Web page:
WWII Veteran James MacKay’s Honor Flight Experience
Greenwich residents Bonnie MacKay Caie and her father James M. MacKay, a World War II veteran, had the opportunity to join an Honor Flight and it was something both won’t forget any time soon.
According to the Honor Flight Network website, they are a nonprofit organization created solely to honor America’s veterans for all their sacrifices. They transport veterans to Washington, D.C. to visit and reflect at their memorials.
Below is the story of Bonnie and her father James, composed by Bonnie and quoted by her husband, as they experienced Honor Flight:
At 5 a.m. we rose, dressed and headed to Westchester County Airport. Coffee and pastry were provided. The efficiency of Honor Flight was exemplary and our first introduction to the day ahead of us was a motorcycle motorcade leading us from the airport to a private jet terminal. There must have been over 100 motorcycles with riders wearing the American flag on their jackets and flags flying from the cycles! The noise was deafening even for those of us wearing hearing aids! But it was very exciting as we anticipated the day!
Our bus transport delivered us to a large hanger and at 6:30 a.m. there were children of all ages waving American flags, Boy Scouts, a band playing patriotic songs in our honor, veterans from WWII, Korea, Vietnam and Desert Storm; all welcoming the 86 who would be going on their Honor Flight to Washington, D.C.
A few speeches expressing their gratitude for our service were given, a lovely female cadet sang, and selectmen spoke.
“My return to the States after WWII ended, had little or no fan-fare,” said James MacKay. “There were no parades or accolades given. I was just grateful to still have a job at The Greenwich Trust Company (now Bank of America) on Greenwich Ave. Honor Flight was making up for what was missing back then.”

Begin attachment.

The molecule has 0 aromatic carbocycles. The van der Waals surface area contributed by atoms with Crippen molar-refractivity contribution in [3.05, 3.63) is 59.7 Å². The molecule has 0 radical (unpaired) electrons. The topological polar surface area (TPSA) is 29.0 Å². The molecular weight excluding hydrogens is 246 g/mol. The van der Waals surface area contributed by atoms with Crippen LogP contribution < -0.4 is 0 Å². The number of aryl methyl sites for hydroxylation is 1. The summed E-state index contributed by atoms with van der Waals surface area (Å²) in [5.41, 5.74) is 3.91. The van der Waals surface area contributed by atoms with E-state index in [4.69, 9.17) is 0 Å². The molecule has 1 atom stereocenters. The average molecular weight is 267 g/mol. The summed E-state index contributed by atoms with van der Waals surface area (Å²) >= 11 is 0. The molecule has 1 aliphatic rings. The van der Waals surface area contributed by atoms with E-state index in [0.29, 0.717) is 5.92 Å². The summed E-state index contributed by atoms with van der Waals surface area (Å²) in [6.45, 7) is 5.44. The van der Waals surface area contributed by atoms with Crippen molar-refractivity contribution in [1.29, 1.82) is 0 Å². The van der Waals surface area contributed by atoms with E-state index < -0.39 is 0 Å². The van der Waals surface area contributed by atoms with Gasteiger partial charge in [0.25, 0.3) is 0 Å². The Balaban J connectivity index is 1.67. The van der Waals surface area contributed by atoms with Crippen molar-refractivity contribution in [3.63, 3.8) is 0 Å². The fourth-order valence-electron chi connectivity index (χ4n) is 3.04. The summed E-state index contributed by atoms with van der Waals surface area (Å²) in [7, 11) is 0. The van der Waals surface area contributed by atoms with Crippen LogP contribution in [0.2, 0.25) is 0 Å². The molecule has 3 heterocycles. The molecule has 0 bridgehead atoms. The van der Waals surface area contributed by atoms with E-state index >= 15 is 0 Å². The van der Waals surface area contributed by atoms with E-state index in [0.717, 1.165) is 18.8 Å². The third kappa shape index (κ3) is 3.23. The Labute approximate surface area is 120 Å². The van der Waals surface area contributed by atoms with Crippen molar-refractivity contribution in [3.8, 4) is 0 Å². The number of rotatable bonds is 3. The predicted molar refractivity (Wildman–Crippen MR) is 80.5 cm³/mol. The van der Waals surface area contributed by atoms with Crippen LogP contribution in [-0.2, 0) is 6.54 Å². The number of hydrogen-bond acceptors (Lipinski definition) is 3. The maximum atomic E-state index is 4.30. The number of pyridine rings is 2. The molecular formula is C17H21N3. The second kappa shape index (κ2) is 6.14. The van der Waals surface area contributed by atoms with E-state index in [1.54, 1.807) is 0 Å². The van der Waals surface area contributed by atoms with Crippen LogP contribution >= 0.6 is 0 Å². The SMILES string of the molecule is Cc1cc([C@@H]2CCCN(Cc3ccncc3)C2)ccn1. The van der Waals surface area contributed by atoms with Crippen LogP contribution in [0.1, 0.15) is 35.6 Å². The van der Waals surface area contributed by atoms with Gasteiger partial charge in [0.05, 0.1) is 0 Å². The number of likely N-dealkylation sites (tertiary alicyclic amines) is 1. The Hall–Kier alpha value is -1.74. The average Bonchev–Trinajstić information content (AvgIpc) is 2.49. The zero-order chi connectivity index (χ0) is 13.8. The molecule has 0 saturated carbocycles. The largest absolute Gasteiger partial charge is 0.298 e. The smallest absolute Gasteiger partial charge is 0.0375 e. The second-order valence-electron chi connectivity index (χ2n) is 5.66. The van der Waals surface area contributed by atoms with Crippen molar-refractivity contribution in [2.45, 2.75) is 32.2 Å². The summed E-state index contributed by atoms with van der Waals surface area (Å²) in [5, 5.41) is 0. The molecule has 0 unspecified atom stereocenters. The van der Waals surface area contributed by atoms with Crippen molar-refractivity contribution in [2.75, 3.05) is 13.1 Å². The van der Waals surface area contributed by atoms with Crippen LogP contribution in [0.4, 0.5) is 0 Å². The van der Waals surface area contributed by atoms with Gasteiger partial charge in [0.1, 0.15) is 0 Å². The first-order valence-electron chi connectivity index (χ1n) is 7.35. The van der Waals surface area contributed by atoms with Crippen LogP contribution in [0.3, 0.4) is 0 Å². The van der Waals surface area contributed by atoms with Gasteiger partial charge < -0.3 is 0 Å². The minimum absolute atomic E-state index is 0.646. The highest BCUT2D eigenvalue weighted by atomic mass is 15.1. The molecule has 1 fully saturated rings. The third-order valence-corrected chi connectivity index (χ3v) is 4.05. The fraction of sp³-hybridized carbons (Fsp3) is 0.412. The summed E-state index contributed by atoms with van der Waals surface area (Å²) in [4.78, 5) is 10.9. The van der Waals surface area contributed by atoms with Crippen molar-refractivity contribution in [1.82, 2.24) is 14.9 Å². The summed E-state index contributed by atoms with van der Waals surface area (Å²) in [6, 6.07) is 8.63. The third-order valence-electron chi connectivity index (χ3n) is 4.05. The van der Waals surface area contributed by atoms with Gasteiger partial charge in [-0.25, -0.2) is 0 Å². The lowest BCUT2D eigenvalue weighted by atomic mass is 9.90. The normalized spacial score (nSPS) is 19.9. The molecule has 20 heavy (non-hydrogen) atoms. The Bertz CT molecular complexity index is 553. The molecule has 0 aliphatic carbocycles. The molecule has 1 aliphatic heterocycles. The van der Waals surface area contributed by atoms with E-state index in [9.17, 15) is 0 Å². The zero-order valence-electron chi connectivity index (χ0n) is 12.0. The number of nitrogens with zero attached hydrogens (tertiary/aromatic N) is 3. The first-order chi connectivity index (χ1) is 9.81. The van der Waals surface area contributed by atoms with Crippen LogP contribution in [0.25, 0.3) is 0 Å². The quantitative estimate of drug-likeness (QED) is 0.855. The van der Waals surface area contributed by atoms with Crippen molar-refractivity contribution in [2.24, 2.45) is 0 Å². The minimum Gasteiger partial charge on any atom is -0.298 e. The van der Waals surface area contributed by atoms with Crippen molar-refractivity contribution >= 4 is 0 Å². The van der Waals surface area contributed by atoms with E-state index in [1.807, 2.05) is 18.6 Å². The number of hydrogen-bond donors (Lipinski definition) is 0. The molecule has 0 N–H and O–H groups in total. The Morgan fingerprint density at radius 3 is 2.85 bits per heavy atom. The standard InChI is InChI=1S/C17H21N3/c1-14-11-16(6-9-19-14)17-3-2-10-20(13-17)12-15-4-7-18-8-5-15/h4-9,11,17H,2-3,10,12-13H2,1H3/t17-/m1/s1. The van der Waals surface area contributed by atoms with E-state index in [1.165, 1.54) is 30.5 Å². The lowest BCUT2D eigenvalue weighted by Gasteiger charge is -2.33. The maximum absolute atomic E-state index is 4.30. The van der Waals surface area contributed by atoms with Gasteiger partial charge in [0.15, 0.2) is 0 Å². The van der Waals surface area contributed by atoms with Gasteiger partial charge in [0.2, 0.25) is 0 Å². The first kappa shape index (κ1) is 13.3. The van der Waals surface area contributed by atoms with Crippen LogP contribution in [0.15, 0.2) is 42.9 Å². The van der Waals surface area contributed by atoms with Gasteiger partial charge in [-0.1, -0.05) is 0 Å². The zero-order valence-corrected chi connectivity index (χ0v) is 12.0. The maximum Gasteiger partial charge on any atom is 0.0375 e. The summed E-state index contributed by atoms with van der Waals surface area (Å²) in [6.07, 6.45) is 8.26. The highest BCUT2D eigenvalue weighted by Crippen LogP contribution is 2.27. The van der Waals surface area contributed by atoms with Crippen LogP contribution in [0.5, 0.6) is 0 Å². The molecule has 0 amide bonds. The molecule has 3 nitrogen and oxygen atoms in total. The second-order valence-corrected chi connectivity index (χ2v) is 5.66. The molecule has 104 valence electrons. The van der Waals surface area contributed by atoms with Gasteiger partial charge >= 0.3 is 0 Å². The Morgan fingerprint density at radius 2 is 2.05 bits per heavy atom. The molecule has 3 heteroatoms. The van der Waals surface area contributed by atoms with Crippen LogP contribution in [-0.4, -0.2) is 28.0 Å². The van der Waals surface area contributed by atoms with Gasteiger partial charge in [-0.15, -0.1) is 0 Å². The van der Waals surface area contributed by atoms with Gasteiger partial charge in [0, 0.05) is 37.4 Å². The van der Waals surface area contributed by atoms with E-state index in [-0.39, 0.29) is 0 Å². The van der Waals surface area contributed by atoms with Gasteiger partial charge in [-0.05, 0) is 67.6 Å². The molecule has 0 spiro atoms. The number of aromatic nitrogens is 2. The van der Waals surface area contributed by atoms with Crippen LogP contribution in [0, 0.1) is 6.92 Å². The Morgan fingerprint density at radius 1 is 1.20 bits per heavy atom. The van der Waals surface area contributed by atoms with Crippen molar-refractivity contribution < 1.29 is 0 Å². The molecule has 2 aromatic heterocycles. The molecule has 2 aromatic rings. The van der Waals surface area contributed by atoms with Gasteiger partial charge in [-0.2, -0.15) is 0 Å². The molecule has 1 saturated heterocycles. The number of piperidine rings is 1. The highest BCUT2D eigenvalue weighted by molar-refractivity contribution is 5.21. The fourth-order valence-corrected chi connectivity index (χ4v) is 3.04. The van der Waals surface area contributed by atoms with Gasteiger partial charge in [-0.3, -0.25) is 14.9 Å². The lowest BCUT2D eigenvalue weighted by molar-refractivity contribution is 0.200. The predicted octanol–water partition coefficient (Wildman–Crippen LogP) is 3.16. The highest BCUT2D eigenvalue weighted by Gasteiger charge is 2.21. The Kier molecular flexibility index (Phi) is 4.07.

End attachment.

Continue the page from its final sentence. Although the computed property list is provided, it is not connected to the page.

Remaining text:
Honor Flight is all over America, raising funds to honor vets with a day at the Capital of our great country. We were flown as a gift from a corporate sponsor on a beautiful jet which, as we were rolling on the tarmac, was given a “salute” from a fire engine spraying us with water. We then lifted off and in less than an hour were landing at Reagan International Airport.
“I was the first one off the plane greeted not only by bands playing but by my grandson-in-law in his Naval uniform saluting me,” said James MacKay. “I thought for a moment that I was in the wrong place until his wife, my grand-daughter, another grand-daughter and three great-grandchildren squealed their delight to see me. They had all unbeknownst to me, arranged to be there as I deplaned. It was wonderful!
“A bus then picked us up and throughout our travels around D.C., motorcycles guided us and held back traffic to allow us to pass so that we could accomplish our mission,” added James MacKay. People saluted our bus, clapping and waving.”
The first memorial to visit was the recently finished World War II Memorial. It is magnificently well done, down to the minutest detail. It was here that we began to realize the magnitude of Honor Flight nationally. There were many buses unloading veterans and their guardians, each wearing their Honor Flight T-shirts and a plastic beaded necklace lest we get back on the wrong bus! Again, the organization was remarkable lest anyone be lost.
“Again, bands of children played patriotic songs, greeted us, thanked us with hearty hand-shakes,” said James MacKay. “It restored my hope that someone is teaching todays’ children appropriate behavior; the history and sacrifice which was made for their freedom.”
A delicious box lunch and adequate water was provided to be consumed on the bus or at our next memorial. Additionally, wheelchairs were beneath the bus should we become exhausted from the activity.
Our next three stops were all within wheelchair distance of each other; Lincoln, Korean and Vietnam memorials.
“I had been to them prior along with Arlington National Cemetery and the Tomb of the Unknown Soldier while in D.C. with another Greenwich service group, The Exchange Club,” said James MacKay.
It had begun to rain, so we drove by Iwo Jima and on to our final destination; dinner at a Hyatt Hotel restaurant. More bands and speeches of gratitude for our service. I was amazed by all of it.
“On our flight back to Westchester, Honor Flight had ‘Mail Call’ which was something we all looked forward to during the War,” said James MacKay. “Upon returning to Westchester Airport, the son-in-law of my deceased younger brother who fought in the Pacific Theater, had orchestrated to have patriotic music playing as we deplaned. More family greeted us along with other vets’ families, all singing and clapping to the beat of the music.
It was an incredible day for which I am grateful to my family for encouraging me to attend.
“It would have been easy to have declined with my age, responsibilities of caring for my wife of 74 years and living independently still on the property where I grew up,” added James MacKay. “Were it not for family to encourage and shoulder those ‘cares,’ I might well have missed the opportunity and privilege. I highly recommend Honor Flight to any Veteran!”